VERDICT This mystery might take some hand-selling by librarians but would be a good fit for teens who feel misunderstood and yearn to be heard.

It is a pleasure reviewing for this librarian’s magazine, and I hope to continue doing so in the future!

-Nancy

The Empire Strikes Back: From a Certain Point of View

I love Star Wars! I love short stories! Together this second collection was a win-win for me, as I also loved the previous book Star Wars: From a Certain Point of View.

Forty authors celebrated forty years since The Empire Strikes Back was released by contributing a story of background or supporting characters from the ending of A New Hope to the ending of  TESB movie. What I especially like about short stories is you can read an entire story in bite-sized portions, perfect for when you are a full-time working mom like myself who has limited reading time but loves to read!  There are a few spoilers, but I did my best not to give it all away!

Eyes of the Empire by Kiersten White 4/5

An Empire soldier who is tasked with watching video feed from traveling droids around the universe clues in that the Rebels are on Hoth and alerts the command. When she realizes her intel led to much death and destruction, she lets some data from Dagobah go unreported…

Hunger by Mark Oshiro 4/5

The Wampa on Hoth that attacked Luke gets some poignant backstory. He just wanted to feed his family!

Ion Control by Emily Skrutskie 3.5/5

A Rebel soldier on Hoth helps transport her fellow soldiers off planet when the Empire finds their base.  Persevering while the base falls apart, she is determined to get as many to safety as she can.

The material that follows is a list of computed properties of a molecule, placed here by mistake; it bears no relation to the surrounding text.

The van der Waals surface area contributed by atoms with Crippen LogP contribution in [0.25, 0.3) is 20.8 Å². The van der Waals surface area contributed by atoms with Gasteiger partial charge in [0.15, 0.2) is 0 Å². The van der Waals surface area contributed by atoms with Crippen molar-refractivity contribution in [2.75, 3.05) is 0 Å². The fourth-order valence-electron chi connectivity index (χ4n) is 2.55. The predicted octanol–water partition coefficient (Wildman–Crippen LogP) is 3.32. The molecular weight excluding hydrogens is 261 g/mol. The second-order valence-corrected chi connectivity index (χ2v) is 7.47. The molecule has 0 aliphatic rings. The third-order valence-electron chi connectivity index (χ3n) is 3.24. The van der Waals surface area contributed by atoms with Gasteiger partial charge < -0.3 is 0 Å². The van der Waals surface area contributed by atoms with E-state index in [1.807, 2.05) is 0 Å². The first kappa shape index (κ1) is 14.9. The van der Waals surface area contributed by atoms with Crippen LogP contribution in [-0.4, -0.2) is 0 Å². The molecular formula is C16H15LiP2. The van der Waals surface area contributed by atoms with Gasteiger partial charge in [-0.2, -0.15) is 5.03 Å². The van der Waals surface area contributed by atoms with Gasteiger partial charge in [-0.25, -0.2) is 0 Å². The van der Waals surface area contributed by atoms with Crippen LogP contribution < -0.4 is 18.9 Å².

A Good Kiss by C.B. Lee 4/5

Not every soldier gets to shine, behind-the-scenes drudge work is a necessity to keep troops fed and safe. But one soldier finally does get his turn to be a hero when his knowledge of the back tunnels proves invaluable. Plus, his crush returns his affections as they escape to safety.

She Will Keep Them Warm by Deliah S. Dawson 3.5/5

A mother Tauntaun who is used by the Rebels as transport has her own feelings about how her family herd is being utilized, but you know she will make the ultimate sacrifice to keep a certain someone warm.

Heroes of the Rebellion by Amy Ratcliffe 3/5

A reporter stationed on Hoth hopes to get exciting stories from Luke, Leia and Han as they are recognized heroes but realizes there are so many more heroic stories out there from everyday soldiers and civilians.

Rogue Two by Gary Whitta 3/5

A pilot who hates the cold worries that Han and Luke won’t make it back alive when they are caught outside at night and is the one who radios back that he found them the next morning.